[RFC 8900] discusses security threats that are linked to using IP fragmentation. The 6LoWPAN fragmentation takes place underneath the IP Layer, but some issues described there may still apply to 6LoWPAN fragments (as discussed in further details in Section 7).
Readers are expected to be familiar with all the terms and concepts that are discussed in [RFC 4919] and [RFC 4944].
[RFC 3031] states that with MPLS,

packets are "labeled" before they are forwarded. At subsequent hops, there is no further analysis of the packet's network layer header. Rather, the label is used as an index into a table which specifies the next hop, and a new label.

The MPLS technique is leveraged in the present specification to forward fragments that actually do not have a network-layer header, since the fragmentation occurs below IP.

2.3.  New Terms

This specification uses the following terms:
6LoWPAN Fragment Forwarding Endpoints:
The 6LFF endpoints are the first and last nodes in an unbroken string of 6LFF nodes. They are also the only points where the fragmentation and reassembly operations take place.
Compressed Form:
This specification uses the generic term "compressed form" to refer to the format of a datagram after the action of [RFC 6282] and possibly [RFC 8138] for Routing Protocol for Low-Power and Lossy Network (RPL) [RFC 6550] artifacts.
Datagram_Size:
The size of the datagram in its compressed form before it is fragmented.
Datagram_Tag:
An identifier of a datagram that is locally unique to the Layer 2 sender. Associated with the link-layer address of the sender, this becomes a globally unique identifier for the datagram within the duration of its transmission.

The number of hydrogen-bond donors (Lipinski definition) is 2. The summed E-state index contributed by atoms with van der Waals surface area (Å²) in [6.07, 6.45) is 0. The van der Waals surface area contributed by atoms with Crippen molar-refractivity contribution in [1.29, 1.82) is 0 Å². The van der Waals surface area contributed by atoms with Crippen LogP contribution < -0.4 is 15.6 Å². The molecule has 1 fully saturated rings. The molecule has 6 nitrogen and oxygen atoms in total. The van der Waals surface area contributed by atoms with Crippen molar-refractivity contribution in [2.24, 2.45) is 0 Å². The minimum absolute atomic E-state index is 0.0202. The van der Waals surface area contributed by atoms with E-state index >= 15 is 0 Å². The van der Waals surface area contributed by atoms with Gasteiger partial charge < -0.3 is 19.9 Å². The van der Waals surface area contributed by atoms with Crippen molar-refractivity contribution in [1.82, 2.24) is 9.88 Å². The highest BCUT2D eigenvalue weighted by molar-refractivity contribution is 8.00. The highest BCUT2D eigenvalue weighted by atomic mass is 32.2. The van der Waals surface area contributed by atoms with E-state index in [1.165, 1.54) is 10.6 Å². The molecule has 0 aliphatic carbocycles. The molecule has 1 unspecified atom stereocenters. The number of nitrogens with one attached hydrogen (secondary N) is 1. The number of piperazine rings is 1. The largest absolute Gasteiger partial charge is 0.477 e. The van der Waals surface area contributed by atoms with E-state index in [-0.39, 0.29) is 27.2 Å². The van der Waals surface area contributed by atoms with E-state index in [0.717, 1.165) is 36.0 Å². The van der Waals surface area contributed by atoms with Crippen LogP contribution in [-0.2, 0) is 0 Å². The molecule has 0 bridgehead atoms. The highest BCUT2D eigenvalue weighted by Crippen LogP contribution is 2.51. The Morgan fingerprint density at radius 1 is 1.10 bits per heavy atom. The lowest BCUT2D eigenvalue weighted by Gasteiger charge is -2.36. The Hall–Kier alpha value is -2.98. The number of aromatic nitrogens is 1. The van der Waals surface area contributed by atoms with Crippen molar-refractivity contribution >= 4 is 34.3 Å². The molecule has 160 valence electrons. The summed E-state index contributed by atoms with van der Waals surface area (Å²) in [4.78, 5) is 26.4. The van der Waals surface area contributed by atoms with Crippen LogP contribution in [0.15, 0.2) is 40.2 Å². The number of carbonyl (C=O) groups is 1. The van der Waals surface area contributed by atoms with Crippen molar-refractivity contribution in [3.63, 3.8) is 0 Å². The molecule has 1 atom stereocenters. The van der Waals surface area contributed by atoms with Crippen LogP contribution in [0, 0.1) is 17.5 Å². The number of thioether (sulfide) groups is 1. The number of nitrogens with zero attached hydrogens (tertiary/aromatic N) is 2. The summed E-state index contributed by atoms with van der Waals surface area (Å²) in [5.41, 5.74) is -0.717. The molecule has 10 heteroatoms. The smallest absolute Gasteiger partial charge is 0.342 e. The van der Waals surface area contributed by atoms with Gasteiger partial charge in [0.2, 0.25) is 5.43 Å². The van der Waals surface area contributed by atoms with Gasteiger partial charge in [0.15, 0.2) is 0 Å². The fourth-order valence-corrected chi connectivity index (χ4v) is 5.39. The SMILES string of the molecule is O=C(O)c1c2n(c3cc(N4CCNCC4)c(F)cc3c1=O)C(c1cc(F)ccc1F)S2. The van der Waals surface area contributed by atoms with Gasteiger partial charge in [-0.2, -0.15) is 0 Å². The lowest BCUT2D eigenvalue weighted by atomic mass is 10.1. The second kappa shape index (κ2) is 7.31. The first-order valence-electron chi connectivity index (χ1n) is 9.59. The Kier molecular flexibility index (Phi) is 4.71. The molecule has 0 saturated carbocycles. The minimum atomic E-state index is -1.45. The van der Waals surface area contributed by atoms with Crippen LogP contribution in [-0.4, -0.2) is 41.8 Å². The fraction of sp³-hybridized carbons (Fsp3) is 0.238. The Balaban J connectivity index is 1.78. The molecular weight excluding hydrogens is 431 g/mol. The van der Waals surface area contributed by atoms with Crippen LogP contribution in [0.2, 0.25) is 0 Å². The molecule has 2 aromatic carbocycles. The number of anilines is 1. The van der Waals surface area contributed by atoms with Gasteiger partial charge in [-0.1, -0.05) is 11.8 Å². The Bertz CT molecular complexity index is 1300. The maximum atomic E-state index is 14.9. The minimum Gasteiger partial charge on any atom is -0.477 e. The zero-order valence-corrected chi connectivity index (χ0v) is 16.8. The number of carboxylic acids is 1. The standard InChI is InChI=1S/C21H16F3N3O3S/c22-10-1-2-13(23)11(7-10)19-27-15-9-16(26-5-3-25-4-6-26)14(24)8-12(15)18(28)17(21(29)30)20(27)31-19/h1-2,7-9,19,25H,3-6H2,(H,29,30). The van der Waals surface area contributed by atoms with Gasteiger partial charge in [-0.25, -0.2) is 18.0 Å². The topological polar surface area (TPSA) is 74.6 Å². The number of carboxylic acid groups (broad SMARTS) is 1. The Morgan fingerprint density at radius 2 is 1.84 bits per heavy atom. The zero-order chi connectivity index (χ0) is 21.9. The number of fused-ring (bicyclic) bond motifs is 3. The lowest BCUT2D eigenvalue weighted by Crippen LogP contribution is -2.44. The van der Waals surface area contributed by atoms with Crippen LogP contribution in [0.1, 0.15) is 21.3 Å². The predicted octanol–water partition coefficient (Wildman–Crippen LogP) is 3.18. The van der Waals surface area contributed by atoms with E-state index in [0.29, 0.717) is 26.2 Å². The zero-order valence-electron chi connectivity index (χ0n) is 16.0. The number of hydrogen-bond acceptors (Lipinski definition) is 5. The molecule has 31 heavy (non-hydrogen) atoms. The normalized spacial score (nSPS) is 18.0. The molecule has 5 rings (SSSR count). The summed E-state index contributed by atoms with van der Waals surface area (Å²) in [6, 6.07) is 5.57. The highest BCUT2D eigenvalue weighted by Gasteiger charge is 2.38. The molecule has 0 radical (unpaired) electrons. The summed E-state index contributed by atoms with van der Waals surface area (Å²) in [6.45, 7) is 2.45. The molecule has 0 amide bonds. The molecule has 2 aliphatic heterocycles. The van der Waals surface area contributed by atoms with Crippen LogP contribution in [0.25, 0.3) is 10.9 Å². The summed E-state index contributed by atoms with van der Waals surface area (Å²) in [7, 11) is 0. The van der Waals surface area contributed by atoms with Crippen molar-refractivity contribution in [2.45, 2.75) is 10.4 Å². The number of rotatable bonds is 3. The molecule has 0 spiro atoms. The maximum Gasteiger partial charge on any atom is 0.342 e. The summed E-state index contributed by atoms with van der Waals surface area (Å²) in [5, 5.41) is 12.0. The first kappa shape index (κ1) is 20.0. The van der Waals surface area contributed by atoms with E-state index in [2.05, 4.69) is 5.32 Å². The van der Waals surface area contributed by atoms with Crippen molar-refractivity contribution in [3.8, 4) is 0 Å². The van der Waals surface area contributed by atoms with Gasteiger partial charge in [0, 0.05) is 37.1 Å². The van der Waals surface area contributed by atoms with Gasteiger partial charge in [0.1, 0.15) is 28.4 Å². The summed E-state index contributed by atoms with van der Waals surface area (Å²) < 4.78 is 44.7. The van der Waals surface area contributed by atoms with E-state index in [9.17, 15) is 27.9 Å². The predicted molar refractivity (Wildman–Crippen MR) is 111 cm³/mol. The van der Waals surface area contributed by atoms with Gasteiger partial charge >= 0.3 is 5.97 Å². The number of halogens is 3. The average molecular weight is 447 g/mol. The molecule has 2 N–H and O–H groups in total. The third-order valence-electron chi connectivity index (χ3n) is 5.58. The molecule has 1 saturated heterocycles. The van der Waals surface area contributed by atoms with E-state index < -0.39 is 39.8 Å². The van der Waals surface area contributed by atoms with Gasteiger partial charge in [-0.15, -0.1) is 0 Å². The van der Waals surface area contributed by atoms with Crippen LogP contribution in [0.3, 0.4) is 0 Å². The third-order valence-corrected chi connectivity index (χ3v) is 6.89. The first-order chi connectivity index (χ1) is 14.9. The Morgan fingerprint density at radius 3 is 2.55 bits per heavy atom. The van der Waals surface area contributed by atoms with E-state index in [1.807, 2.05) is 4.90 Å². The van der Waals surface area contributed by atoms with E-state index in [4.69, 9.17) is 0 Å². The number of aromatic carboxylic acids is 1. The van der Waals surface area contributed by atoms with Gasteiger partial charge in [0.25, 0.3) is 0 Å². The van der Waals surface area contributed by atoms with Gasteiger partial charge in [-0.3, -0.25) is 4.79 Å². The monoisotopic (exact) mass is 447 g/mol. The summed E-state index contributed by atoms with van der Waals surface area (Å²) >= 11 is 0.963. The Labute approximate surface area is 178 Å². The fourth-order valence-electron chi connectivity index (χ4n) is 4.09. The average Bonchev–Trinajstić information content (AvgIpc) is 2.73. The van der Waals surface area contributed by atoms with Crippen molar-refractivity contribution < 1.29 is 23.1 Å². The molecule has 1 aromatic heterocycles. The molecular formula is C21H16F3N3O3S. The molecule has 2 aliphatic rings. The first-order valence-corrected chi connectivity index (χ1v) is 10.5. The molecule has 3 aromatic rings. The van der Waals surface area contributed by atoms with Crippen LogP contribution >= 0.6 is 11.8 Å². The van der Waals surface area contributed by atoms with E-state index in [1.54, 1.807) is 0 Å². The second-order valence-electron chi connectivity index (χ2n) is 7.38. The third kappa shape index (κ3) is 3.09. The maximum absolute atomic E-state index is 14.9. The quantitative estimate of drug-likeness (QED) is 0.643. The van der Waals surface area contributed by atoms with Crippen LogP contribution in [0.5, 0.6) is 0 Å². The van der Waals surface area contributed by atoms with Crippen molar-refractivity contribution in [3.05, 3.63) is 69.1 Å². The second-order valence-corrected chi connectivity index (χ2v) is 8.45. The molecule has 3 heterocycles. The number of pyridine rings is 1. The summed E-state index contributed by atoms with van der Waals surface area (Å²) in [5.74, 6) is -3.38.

Fragment_Offset:
The offset of a fragment of a datagram in its compressed form.
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3.  Overview of 6LoWPAN Fragmentation

Figure 1 illustrates 6LoWPAN fragmentation. We assume node A forwards a packet to node B, possibly as part of a multi-hop route between 6LoWPAN Fragment Forwarding endpoints, which may be neither A nor B, though 6LoWPAN may compress the IP header better when they are both the 6LFF and the 6LoWPAN compression endpoints.
               +---+                     +---+
        ... ---| A |-------------------->| B |--- ...
               +---+                     +---+
                              # (frag. 5)

             123456789                 123456789
            +---------+               +---------+
            |   #  ###|               |###  #   |
            +---------+               +---------+
               outgoing                incoming
          fragmentation                reassembly
                 buffer                buffer
Typically, node A starts with an uncompressed packet and compacts the IPv6 packet using the header compression mechanism defined in [RFC 6282]. If the resulting 6LoWPAN packet does not fit into a single link-layer frame, node A's 6LoWPAN sub-layer cuts it into multiple 6LoWPAN fragments, which it transmits as separate link-layer frames to node B. Node B's 6LoWPAN sub-layer reassembles these fragments, inflates the compressed header fields back to the original IPv6 header, and hands over the full IPv6 packet to its IPv6 layer.
In Figure 1, a packet forwarded by node A to node B is cut into nine fragments, numbered 1 to 9 as follows:
  • Each fragment is represented by the '#' symbol.
  • Node A has sent fragments 1, 2, 3, 5, and 6 to node B.
  • Node B has received fragments 1, 2, 3, and 6 from node A.
  • Fragment 5 is still being transmitted at the link layer from node A to node B.
The reassembly buffer for 6LoWPAN is indexed in node B by:
  • a unique identifier of node A (e.g., node A's link-layer address).
  • the Datagram_Tag chosen by node A for this fragmented datagram.
Because it may be hard for node B to correlate all possible link-layer addresses that node A may use (e.g., short versus long addresses), node A must use the same link-layer address to send all the fragments of the same datagram to node B.
Conceptually, the reassembly buffer in node B contains:
  • a Datagram_Tag as received in the incoming fragments, associated with the interface and the link-layer address of node A for which the received Datagram_Tag is unique,
  • the actual packet data from the fragments received so far, in a form that makes it possible to detect when the whole packet has been received and can be processed or forwarded,